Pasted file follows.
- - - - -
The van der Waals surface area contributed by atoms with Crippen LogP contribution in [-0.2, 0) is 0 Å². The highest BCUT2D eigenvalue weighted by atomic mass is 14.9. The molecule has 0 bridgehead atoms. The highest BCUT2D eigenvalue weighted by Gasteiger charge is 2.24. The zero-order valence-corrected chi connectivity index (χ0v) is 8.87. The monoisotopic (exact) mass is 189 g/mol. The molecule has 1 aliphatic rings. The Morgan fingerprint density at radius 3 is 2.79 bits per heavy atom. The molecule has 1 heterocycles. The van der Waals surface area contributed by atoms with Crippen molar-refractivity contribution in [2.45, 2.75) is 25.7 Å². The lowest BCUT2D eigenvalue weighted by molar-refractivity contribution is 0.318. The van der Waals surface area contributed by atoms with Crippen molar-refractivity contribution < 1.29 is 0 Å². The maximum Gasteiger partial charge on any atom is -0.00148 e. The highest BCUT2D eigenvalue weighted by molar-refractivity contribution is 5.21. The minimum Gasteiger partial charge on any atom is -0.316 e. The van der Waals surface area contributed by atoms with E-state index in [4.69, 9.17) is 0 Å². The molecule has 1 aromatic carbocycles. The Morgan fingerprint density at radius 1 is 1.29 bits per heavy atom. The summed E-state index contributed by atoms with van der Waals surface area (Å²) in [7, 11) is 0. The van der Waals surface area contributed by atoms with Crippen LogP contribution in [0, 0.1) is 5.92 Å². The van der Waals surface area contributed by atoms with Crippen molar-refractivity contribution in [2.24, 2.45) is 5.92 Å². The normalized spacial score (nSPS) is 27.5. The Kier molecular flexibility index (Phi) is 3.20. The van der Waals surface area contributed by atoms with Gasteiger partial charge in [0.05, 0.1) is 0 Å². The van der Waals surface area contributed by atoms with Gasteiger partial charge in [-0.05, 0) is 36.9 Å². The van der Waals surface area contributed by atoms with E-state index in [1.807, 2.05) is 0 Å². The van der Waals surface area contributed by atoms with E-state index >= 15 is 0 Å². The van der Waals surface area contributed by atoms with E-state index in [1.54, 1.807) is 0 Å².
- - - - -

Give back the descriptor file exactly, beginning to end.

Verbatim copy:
The van der Waals surface area contributed by atoms with Crippen LogP contribution in [-0.2, 0) is 0 Å². The highest BCUT2D eigenvalue weighted by atomic mass is 14.9. The molecule has 0 bridgehead atoms. The highest BCUT2D eigenvalue weighted by Gasteiger charge is 2.24. The zero-order valence-corrected chi connectivity index (χ0v) is 8.87. The monoisotopic (exact) mass is 189 g/mol. The molecule has 1 aliphatic rings. The Morgan fingerprint density at radius 3 is 2.79 bits per heavy atom. The molecule has 1 heterocycles. The van der Waals surface area contributed by atoms with Crippen molar-refractivity contribution in [2.45, 2.75) is 25.7 Å². The lowest BCUT2D eigenvalue weighted by molar-refractivity contribution is 0.318. The van der Waals surface area contributed by atoms with Crippen molar-refractivity contribution < 1.29 is 0 Å². The maximum Gasteiger partial charge on any atom is -0.00148 e. The highest BCUT2D eigenvalue weighted by molar-refractivity contribution is 5.21. The minimum Gasteiger partial charge on any atom is -0.316 e. The van der Waals surface area contributed by atoms with E-state index in [4.69, 9.17) is 0 Å². The molecule has 1 aromatic carbocycles. The Morgan fingerprint density at radius 1 is 1.29 bits per heavy atom. The summed E-state index contributed by atoms with van der Waals surface area (Å²) in [7, 11) is 0. The van der Waals surface area contributed by atoms with Crippen LogP contribution in [0, 0.1) is 5.92 Å². The van der Waals surface area contributed by atoms with Crippen molar-refractivity contribution in [2.24, 2.45) is 5.92 Å². The normalized spacial score (nSPS) is 27.5. The Kier molecular flexibility index (Phi) is 3.20. The van der Waals surface area contributed by atoms with Gasteiger partial charge in [0.05, 0.1) is 0 Å². The van der Waals surface area contributed by atoms with Gasteiger partial charge in [-0.05, 0) is 36.9 Å². The van der Waals surface area contributed by atoms with E-state index in [1.807, 2.05) is 0 Å². The van der Waals surface area contributed by atoms with E-state index >= 15 is 0 Å². The van der Waals surface area contributed by atoms with E-state index in [1.54, 1.807) is 0 Å².